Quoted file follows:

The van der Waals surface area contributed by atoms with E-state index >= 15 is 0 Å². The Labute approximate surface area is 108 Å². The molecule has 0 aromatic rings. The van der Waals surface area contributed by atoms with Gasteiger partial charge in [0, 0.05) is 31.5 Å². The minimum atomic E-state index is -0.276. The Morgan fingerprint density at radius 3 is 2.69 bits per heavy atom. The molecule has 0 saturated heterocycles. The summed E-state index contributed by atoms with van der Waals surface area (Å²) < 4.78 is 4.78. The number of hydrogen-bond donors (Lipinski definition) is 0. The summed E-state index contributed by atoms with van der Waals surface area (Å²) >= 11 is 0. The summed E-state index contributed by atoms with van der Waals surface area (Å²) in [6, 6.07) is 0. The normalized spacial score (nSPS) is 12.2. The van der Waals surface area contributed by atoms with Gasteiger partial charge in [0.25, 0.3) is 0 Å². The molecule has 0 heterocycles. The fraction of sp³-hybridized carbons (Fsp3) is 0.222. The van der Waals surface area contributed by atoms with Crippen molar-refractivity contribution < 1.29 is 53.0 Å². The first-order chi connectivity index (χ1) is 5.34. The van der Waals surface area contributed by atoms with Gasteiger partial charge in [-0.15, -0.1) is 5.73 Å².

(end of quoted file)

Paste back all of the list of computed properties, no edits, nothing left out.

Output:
The van der Waals surface area contributed by atoms with E-state index >= 15 is 0 Å². The Labute approximate surface area is 108 Å². The molecule has 0 aromatic rings. The van der Waals surface area contributed by atoms with Gasteiger partial charge in [0, 0.05) is 31.5 Å². The minimum atomic E-state index is -0.276. The Morgan fingerprint density at radius 3 is 2.69 bits per heavy atom. The molecule has 0 saturated heterocycles. The summed E-state index contributed by atoms with van der Waals surface area (Å²) < 4.78 is 4.78. The number of hydrogen-bond donors (Lipinski definition) is 0. The summed E-state index contributed by atoms with van der Waals surface area (Å²) >= 11 is 0. The summed E-state index contributed by atoms with van der Waals surface area (Å²) in [6, 6.07) is 0. The normalized spacial score (nSPS) is 12.2. The van der Waals surface area contributed by atoms with Gasteiger partial charge in [0.25, 0.3) is 0 Å². The molecule has 0 heterocycles. The fraction of sp³-hybridized carbons (Fsp3) is 0.222. The van der Waals surface area contributed by atoms with Crippen molar-refractivity contribution < 1.29 is 53.0 Å². The first-order chi connectivity index (χ1) is 5.34. The van der Waals surface area contributed by atoms with Gasteiger partial charge in [-0.15, -0.1) is 5.73 Å².